New flood defences for Clontarf seven years after ‘cheap and nasty’ barriers rejected
Cost of project has risen from €4m to €10m
Sandbags in Clontarf during Storm Callum. Photograph: Colin Keegan, Collins Dublin
Flood defence barriers up to 1.6 metres tall (5ft 3) are to be built along 3km of the Clontarf coast in Dublin, more than seven years since the last flood protection measures were rejected by residents.
The new defences are expected to cost €10 million, more than twice the cost of the flood defence plan scrapped in 2011. About 400 properties remain at “significant risk of flooding”, Dublin City Council said.
The council secured planning permission from An Bord Pleanála in 2008 to build flood defences up to 2.75m (9ft) involving earthen embankments and walls at a cost of €4 million.
Following objections from local residents, the council offered to reduce the height of the protective embankment to 2.17m (7ft), the lowest height permitted by An Bord Pleanála.
However, despite having been hit by an “extreme tidal event” in February 2002 and a less severe one in October 2004, both of which caused damage to homes and businesses, residents opposed this reduced barrier.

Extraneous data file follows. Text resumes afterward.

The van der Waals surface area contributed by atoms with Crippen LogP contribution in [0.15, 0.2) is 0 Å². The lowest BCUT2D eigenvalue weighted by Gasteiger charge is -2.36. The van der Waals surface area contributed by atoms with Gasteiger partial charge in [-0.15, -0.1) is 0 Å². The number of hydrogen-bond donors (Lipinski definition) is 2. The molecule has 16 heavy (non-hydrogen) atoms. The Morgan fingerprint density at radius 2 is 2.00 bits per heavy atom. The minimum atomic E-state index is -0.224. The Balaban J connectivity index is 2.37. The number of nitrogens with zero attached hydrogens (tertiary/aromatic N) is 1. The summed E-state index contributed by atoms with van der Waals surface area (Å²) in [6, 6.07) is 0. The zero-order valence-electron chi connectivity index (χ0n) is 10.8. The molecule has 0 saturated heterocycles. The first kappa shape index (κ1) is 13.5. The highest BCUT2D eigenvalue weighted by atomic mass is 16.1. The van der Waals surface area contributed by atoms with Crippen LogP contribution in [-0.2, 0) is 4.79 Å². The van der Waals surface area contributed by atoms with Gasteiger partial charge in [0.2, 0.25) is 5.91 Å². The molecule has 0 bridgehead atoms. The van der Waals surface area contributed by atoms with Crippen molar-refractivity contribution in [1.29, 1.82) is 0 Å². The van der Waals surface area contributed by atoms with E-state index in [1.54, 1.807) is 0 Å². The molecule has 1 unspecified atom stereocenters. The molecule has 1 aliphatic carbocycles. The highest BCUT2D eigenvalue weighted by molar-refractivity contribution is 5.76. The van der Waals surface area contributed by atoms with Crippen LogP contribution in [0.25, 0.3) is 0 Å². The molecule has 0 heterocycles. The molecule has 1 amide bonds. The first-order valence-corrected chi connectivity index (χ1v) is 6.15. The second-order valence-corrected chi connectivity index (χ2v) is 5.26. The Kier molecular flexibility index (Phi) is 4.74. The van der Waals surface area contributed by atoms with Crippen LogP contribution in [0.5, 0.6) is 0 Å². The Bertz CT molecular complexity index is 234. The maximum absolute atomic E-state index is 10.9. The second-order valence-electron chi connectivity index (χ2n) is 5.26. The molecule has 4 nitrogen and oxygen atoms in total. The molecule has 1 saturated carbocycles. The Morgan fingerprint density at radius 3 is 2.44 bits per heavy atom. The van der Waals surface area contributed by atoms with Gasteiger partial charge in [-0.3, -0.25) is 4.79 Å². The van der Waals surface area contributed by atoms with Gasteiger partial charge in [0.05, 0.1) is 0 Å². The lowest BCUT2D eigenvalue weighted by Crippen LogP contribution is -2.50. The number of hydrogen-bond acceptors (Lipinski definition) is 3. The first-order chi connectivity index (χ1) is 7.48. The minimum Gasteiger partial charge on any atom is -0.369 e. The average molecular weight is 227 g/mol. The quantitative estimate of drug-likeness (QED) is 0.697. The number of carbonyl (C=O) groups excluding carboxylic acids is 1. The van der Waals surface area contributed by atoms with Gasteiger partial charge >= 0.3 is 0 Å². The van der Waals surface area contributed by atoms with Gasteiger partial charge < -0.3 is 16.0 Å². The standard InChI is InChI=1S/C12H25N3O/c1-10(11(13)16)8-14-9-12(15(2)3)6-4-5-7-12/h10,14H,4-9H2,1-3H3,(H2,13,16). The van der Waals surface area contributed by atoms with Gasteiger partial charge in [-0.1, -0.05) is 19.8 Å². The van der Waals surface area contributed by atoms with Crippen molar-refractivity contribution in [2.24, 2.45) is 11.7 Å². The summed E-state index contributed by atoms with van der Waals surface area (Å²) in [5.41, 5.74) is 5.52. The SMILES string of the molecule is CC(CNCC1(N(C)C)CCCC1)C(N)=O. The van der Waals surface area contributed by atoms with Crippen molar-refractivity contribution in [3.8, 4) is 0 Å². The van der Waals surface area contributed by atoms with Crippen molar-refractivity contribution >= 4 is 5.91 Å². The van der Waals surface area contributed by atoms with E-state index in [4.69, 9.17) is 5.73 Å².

The council said it received more than 2,000 submissions which had been “virtually wholly opposed” to the project going ahead even in its modified form. Locals had described the defences as a “cheap and nasty solution” and an “eyesore” .
Large yellow sandbags have been left in place along the Clontarf Road since.
The new plan will involve building a flood wall next to the roadside footpath instead of next to the coast, leaving the linear “promenade” park in between. While this will be the format for most of the length, at some sections, most notably near Vernon Avenue, the wall would run along the centre of the park lands approximately equidistant between the road and the sea.
No earthen embankments will be built, but the height of the wall will range from less than a metre to 1.642m or 5ft 3 tall.
“The concept being that when the primary wave breaks on the existing sea wall some of its energy is lost, and the promenade area starts to fill up. It will eventually fill with water in front of the sea wall and secondary waves can propagate towards the second defence beside Clontarf Road,” the council said.
The project would require the redevelopment of the promenade, half of which would be “disturbed” during the construction of the wall, the council said. The existing cycle path, laid out in the early 1990s, will also have to be reconstructed, according to the council.
It intends to lodge a new planning application with An Bord Pleanála next year, more than 10 years since it received permission for its last flood defence scheme.
The flood defences will cover a 3.3km area between the Alfie Byrne Road to the Wooden Bridge and will not affect the recently installed cycle path which runs for approximately 2km from the Wooden Bridge to Causeway Road in front of Bull Island.
Residents had complained that the new wall at this section was higher than agreed and the council has recently completed work to lower the wall by up to 30cm along a half a kilometre stretch opposite St Anne’s Park.